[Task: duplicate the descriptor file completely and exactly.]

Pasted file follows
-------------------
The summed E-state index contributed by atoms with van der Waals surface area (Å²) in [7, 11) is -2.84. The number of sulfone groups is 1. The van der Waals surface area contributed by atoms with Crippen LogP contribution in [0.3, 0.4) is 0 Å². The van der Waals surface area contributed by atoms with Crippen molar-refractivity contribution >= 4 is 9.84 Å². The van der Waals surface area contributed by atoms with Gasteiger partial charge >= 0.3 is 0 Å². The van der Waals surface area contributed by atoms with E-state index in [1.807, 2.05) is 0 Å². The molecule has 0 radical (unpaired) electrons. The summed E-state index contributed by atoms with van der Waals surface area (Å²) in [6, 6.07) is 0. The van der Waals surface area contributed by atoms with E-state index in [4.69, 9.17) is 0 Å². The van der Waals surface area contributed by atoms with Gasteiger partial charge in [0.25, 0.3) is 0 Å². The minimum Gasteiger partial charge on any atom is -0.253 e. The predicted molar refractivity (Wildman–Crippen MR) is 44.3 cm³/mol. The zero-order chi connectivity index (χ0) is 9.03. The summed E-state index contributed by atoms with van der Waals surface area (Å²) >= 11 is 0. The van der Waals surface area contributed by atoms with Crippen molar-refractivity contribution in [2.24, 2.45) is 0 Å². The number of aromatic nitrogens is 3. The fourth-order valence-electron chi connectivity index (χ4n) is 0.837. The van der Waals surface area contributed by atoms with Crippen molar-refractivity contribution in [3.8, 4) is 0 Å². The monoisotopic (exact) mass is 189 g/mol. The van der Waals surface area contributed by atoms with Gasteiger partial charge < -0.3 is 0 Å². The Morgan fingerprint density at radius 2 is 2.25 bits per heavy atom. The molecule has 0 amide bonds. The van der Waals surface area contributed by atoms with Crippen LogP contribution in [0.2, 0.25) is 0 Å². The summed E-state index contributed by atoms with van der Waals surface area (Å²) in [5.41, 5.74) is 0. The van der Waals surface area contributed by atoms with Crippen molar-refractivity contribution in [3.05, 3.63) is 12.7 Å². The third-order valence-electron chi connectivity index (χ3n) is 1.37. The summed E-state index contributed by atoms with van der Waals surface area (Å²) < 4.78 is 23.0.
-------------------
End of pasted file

The summed E-state index contributed by atoms with van der Waals surface area (Å²) in [7, 11) is -2.84. The number of sulfone groups is 1. The van der Waals surface area contributed by atoms with Crippen LogP contribution in [0.3, 0.4) is 0 Å². The van der Waals surface area contributed by atoms with Crippen molar-refractivity contribution >= 4 is 9.84 Å². The van der Waals surface area contributed by atoms with Gasteiger partial charge >= 0.3 is 0 Å². The van der Waals surface area contributed by atoms with E-state index in [1.807, 2.05) is 0 Å². The molecule has 0 radical (unpaired) electrons. The summed E-state index contributed by atoms with van der Waals surface area (Å²) in [6, 6.07) is 0. The van der Waals surface area contributed by atoms with E-state index in [4.69, 9.17) is 0 Å². The van der Waals surface area contributed by atoms with Gasteiger partial charge in [0.25, 0.3) is 0 Å². The minimum Gasteiger partial charge on any atom is -0.253 e. The predicted molar refractivity (Wildman–Crippen MR) is 44.3 cm³/mol. The zero-order chi connectivity index (χ0) is 9.03. The summed E-state index contributed by atoms with van der Waals surface area (Å²) >= 11 is 0. The van der Waals surface area contributed by atoms with Crippen molar-refractivity contribution in [2.24, 2.45) is 0 Å². The number of aromatic nitrogens is 3. The fourth-order valence-electron chi connectivity index (χ4n) is 0.837. The van der Waals surface area contributed by atoms with Crippen molar-refractivity contribution in [3.8, 4) is 0 Å². The monoisotopic (exact) mass is 189 g/mol. The van der Waals surface area contributed by atoms with Gasteiger partial charge < -0.3 is 0 Å². The Morgan fingerprint density at radius 2 is 2.25 bits per heavy atom. The molecule has 0 amide bonds. The van der Waals surface area contributed by atoms with Crippen LogP contribution in [0.2, 0.25) is 0 Å². The summed E-state index contributed by atoms with van der Waals surface area (Å²) in [5.41, 5.74) is 0. The van der Waals surface area contributed by atoms with Crippen molar-refractivity contribution in [3.05, 3.63) is 12.7 Å². The third-order valence-electron chi connectivity index (χ3n) is 1.37. The summed E-state index contributed by atoms with van der Waals surface area (Å²) < 4.78 is 23.0.